beta2-adrenoceptor genotype affects vasopressor requirements during spinal anesthesia for cesarean delivery.
ABSTRACT Maternal hypotension is common after spinal anesthesia for cesarean delivery. There is wide variability in the incidence and severity of hypotension and in the response to treatment. The beta2 adrenoceptor (beta2AR) possesses several polymorphic sites. Codons 16 (Arg16Gly) and 27 (Glu27Gln) have been shown to affect desensitization of the receptor. The goal of this study was to determine whether genetic variants of the beta2AR alter incidence of hypotension or the amount of vasopressor treatment required during spinal anesthesia for cesarean delivery.
One hundred seventy healthy women undergoing elective cesarean delivery were studied. Spinal anesthesia was performed with 12 mg hyperbaric bupivacaine, 25 microg fentanyl, and 200 microg morphine. Hypotension was treated with ephedrine and/or phenylephrine intravenously, and beta2AR genotype at codons 16 and 27 was determined. Analysis of variance was used to compare variables between genotypes, with data expressed as mean +/- SD.
Ephedrine or phenylephrine was used in more than 90% of patients, with no difference in the incidence of hypotension between beta2AR genotypes. However, there was a significant effect of genotype on the amount of vasopressor required. Gly16 homozygotes received significantly less ephedrine (18 +/- 14 mg) than Arg16 homozygotes (28 +/- 13 mg) and Arg16Gly heterozygotes (30 +/- 20 mg; P = 0.0005). Glu27 homozygotes required significantly less ephedrine than Gln 27 homozygotes (14 +/- 13 vs. 30 +/- 19 mg; P = 0.002). Gln27Glu heterozygotes received less ephedrine than Gln27 homozygotes (23 +/- 16 vs. 30 +/- 19 mg; P = 0.03).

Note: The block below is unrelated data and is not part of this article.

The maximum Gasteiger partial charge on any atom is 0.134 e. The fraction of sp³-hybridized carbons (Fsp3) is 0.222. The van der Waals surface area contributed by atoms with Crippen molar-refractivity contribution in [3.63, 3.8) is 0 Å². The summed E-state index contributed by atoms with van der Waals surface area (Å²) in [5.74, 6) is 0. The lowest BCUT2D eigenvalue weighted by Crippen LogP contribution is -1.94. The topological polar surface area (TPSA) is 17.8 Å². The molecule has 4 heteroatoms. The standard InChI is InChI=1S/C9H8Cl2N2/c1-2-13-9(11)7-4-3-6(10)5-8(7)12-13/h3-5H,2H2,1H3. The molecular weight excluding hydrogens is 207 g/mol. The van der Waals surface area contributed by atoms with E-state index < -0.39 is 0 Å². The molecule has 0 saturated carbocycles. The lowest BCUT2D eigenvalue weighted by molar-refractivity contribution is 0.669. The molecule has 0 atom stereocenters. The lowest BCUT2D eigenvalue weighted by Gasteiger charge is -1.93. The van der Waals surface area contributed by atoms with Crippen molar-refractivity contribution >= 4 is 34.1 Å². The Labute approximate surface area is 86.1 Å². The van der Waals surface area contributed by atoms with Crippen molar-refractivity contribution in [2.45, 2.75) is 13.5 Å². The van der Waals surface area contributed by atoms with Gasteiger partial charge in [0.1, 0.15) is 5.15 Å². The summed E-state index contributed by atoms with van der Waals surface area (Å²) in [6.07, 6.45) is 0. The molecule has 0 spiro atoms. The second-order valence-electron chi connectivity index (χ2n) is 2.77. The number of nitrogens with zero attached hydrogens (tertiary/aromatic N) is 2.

Glycine at position 16 and/or glutamate at position 27 of the beta2AR leads to lower vasopressor use for treatment of hypotension during spinal anesthesia.
Article: Zaugg M, Bestmann L, Wacker J, Lucchinetti E, Boltres A, Schulz C, Hersberger M, Kalin G, Furrer L, Hofer C, Blumenthal S, Muller A, Zollinger A, Spahn DR, Borgeat A. Adrenergic receptor genotype but not peri-operative bisoprolol therapy may determine cardiovascular outcome in at-risk patients undergoing surgery with spinal block: the Swiss Beta Blocker in Spinal Anesthesia (BBSA) study: a double-blinded, placebo-controlled, multicenter trial with 1-year follow-up[Show abstract] [Hide abstract]